We expressed the full-length CD44v2-10 isoform in SKHep1 cells, a nonmetastatic human hepatocellular carcinoma cell line that does not express any endogenous CD44v isoforms.In SCID mice, expression of CD44v2-10 by SKHep1 cells had no effect on s.c. primary tumor development but caused pulmonary metastases in 41% (7 of 17) of animals compared with control SKHep1 cells (0 of 16; P < 0.01). CD44v2-10 expression by SKHep1 cells resulted in enhanced heparan sulfate (HS) attachment and an enhanced capacity to bind heparin-binding growth factors. Mutation of the v3 domain to prevent HS attachment and growth factor binding abolished the metastatic phenotype, demonstrating that HS modification of CD44v2-10 plays a critical role in the development of metastases in this model. However, in vitro proliferation, motility, and invasion were not altered by CD44v2-10 expression.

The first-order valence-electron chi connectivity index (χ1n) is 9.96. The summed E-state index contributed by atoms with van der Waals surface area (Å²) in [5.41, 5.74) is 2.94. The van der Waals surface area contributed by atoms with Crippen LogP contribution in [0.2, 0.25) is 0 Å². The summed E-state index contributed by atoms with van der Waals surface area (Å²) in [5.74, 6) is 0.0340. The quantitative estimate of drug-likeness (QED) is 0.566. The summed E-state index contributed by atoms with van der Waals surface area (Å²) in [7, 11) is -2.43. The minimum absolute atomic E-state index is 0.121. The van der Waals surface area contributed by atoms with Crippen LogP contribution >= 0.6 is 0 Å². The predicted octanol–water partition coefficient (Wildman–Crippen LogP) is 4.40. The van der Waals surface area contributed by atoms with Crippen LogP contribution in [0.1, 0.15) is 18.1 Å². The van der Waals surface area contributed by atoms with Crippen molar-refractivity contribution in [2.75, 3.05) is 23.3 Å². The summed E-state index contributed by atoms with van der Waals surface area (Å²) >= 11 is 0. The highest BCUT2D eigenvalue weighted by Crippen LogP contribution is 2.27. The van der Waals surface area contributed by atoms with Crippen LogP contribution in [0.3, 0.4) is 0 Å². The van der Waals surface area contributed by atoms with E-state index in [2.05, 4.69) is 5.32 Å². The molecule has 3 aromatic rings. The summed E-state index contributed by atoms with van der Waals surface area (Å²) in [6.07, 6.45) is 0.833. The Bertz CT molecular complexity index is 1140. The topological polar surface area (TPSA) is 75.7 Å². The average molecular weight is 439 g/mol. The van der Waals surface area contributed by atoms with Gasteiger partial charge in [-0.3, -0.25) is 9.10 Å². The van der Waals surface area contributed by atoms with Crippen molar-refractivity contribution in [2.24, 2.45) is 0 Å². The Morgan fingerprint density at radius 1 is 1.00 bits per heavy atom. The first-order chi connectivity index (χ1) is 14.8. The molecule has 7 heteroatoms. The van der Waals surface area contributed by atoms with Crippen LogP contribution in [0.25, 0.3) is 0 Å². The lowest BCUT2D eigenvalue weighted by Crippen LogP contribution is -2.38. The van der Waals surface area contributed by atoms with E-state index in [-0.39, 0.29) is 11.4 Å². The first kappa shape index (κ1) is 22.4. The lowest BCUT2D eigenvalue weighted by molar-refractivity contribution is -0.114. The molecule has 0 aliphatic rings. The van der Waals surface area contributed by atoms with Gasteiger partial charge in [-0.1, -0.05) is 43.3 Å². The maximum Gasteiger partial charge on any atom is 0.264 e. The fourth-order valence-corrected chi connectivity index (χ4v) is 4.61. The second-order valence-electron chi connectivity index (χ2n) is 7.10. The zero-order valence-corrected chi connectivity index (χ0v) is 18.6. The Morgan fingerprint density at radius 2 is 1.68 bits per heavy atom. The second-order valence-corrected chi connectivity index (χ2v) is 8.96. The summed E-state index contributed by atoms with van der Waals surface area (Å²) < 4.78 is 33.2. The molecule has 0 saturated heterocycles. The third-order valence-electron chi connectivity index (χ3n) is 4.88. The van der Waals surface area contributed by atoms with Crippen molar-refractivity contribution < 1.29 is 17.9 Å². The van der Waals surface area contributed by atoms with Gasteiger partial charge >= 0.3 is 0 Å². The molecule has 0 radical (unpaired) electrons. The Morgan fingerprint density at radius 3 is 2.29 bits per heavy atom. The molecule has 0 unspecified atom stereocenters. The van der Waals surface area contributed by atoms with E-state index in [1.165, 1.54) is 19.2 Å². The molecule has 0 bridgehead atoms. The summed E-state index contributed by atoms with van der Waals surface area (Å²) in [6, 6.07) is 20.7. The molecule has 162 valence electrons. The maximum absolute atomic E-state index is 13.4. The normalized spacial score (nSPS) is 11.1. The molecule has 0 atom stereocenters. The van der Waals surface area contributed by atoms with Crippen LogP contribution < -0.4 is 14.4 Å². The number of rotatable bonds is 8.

CD44 is a widely distributed transmembrane cell adhesion molecule that is the major cell surface receptor for HA4 (1). CD44 is implicated in a number of important cellular functions including lymphocyte homing to Peyers patches, leukocyte activation, lymphopoiesis, extracellular matrix adhesion, embryogenesis, and wound healing (reviewed in Ref. 2). Multiple high molecular weight isoforms of the core (CD44s) molecule may be generated through alternative splicing of up to 10 variable exons encoding part of the extracellular domain, referred to collectively as CD44v (3). CD44v2-10, together with its full cytoplasmic domain, represents the largest of the known human CD44 variant molecules. Up-regulation of expression of CD44s and CD44v characterizes many human malignancies, including colorectal metastases (Ref. 4 and reviewed in Ref. 5), breast, pancreatic, and gastric cancers, and in melanoma (reviewed in Ref. 2). Our previous studies have demonstrated that CD44v2-10 is expressed preferentially by human colorectal liver metastases compared with primary, nonmetastatic tumors (4). This variant isoform contains multiple exons with the potential to play functional roles in the metastatic process. Functional experimental studies have demonstrated a role for v6 (6) and v10 (7) in epithelial tumor metastasis in animal models. In antisense RNA studies, we have demonstrated that reduced expression of CD44v6 and CD44v3 in HT29 cells, whereas not affecting cell proliferation or adhesion to HA in vitro, abrogated the formation of liver and wound metastases after intrasplenic injection into nude mice (8). The variant exon v3 may be modified by HS that confers the capacity to bind heparin-binding growth factors in vitro (9). This may have the effect of increasing the local concentration of growth factors at the cell surface, promoting activation of high-affinity growth factor receptors (reviewed in Ref. 10). CD44v3 expression is up-regulated in a variety of human tumors and metastases (4, 11), and correlates with breast cancer progression. It has been suggested that CD44v3-HSPG expression may promote the metastatic phenotype through the sequestration and presentation of heparin-binding growth factors (12).